Neurocognitive performance enhanced by highly active antiretroviral therapy in HIV-infected women


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Abstract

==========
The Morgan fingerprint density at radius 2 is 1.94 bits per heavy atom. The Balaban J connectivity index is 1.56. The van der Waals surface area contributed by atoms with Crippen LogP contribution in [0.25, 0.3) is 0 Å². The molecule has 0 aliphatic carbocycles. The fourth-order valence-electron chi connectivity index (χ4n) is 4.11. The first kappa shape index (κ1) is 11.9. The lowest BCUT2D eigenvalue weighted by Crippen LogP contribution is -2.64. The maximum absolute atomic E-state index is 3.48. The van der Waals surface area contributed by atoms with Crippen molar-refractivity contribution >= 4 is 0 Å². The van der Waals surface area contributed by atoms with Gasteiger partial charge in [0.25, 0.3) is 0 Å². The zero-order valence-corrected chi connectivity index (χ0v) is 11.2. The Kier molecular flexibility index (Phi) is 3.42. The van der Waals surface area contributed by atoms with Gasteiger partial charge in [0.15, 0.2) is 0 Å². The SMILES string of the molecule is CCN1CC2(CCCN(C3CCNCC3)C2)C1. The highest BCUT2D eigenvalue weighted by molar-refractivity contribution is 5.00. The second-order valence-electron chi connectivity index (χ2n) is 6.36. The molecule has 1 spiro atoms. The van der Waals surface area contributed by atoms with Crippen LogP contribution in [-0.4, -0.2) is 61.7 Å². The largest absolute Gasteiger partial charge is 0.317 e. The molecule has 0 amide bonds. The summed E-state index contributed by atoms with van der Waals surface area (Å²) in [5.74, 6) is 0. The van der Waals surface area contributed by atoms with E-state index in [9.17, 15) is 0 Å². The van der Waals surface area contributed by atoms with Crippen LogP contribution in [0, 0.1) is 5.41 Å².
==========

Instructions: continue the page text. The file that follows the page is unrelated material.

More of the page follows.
ObjectiveTo determine whether highly active retroviral therapy (HAART) is associated with better neurocognitive outcome over time among HIV-infected women with severely impaired immune function.MethodsA semiannual neurocognitive examination on four tasks was administered: Color Trail Making, Controlled Oral Word Association, Grooved Pegboard and Four-Word Learning. This protocol was initiated in the HIV Epidemiological Research study (HERS) study when a woman's CD4 cell count fell to < 100 × 106 cells/l. Immune function (CD4), viral load status and depression severity (CESD) were also assessed semi-annually, along with an interview to determine medication intake and illicit drug use.ResultsHAART was not available to any participant at the time of enrollment (baseline), while 44% reported taking HAART at their most recent visit (mean duration of HAART 36.3 ± 12.6 months). HAART-treated women had improved neurocognitive performance compared with those not treated with HAART. Women taking HAART for 18 months or more showed the strongest neurocognitive performance with improved verbal fluency, psychomotor and executive functions. These functions worsened among women not taking HAART. Substance abuse status, severity of depressive symptoms, age and educational level did not influence the HAART treatment effects on neurocognitive performance. Neurocognitive improvements were strongly associated with the magnitude of CD4 cell count increases.ConclusionsHAART appeared to produce beneficial effect on neurocognitive functioning in HIV-infected women with severely impaired immune systems. Benefits were greatest for women who reported receiving HAART for more than 18 months.

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